Essay examining the opportunity for interdisciplinary institutional cooperation and focus to address urban design and environmental issues.
(2012) The Chronicle of Higher Education. Today’s discourse celebrates city as the future. The authors are skeptical that “urban triumphalism” blinds academia to “the vital relationship between the country and the city, and right at a time ripe for innovation in the academic fields most concerned with this relationship, particularly urban planning and ecology.” Ecology is often treated as “trendy design or embellishment rather than a discipline.” The science of ecology and conservation vilify cities as the enemies from which to protect nature while the discipline of urban ecology is not recognized broadly within ecology circles. Today’s conservationists must “energize young urban dwellers who now make up most of the world… to do conservation where they live, so that nature is seen as relevant and connected to modern life.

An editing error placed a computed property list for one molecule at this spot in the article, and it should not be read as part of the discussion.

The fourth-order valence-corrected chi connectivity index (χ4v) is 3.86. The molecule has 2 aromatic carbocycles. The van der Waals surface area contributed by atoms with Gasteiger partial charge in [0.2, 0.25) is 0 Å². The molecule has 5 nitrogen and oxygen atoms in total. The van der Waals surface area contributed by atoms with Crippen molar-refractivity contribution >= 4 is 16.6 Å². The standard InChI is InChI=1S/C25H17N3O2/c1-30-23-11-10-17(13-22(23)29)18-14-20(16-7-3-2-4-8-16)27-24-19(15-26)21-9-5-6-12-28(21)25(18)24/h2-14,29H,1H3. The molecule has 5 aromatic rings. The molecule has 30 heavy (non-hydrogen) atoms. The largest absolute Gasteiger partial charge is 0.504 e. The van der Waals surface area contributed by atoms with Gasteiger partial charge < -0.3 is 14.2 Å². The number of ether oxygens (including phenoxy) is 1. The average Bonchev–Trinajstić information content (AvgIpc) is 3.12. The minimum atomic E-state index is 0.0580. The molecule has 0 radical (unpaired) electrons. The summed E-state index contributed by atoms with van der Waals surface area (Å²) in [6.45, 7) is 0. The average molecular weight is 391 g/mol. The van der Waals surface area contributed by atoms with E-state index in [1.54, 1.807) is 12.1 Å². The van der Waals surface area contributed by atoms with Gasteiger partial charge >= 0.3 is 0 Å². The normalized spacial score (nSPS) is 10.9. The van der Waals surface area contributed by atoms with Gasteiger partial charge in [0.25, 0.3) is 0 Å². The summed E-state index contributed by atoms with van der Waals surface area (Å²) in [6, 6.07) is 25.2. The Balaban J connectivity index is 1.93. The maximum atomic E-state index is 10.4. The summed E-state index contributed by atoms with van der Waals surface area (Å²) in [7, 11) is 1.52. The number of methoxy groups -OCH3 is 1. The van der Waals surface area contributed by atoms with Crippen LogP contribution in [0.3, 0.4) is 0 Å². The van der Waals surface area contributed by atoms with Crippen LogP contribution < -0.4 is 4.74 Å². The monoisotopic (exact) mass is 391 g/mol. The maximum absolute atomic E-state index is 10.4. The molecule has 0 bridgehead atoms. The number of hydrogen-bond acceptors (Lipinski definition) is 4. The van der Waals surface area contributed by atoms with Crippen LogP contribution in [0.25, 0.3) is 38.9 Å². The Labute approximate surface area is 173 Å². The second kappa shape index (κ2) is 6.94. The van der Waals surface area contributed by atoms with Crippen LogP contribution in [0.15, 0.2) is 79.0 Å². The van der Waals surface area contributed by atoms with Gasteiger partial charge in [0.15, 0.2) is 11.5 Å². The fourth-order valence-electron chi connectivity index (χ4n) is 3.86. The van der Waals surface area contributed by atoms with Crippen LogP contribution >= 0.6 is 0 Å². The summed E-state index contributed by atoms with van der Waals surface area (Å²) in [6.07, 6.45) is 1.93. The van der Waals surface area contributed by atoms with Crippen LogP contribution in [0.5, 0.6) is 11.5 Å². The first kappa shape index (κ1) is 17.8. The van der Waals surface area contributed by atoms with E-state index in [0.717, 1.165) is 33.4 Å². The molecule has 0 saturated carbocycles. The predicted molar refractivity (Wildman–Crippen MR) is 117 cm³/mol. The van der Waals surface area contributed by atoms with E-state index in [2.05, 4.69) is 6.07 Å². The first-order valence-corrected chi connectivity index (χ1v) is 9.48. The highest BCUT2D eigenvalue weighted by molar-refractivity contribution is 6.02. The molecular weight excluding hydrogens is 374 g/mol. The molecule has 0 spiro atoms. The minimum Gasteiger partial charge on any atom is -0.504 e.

“There are two big problems here. The first is with architecture and urban planning, fields that are fractured by internecine battles that pit environmentally minded urbanists against one another for control of intellectual territory in academe and in design ateliers. The debates between “new urbanists” and “landscape urbanists” have been among the fiercest in the field. Meanwhile, in most academic departments as well as in practice, ecology is too often treated as a trendy design element or embellishment rather than a fundamental discipline, if it is considered at all. And some very influential urbanists, like Glaeser, dismiss many ecological concerns out of hand as impediments to efficient economies of scale in cities, believing that the efficiency of cities is sufficient on its own to solve our ecological problems.”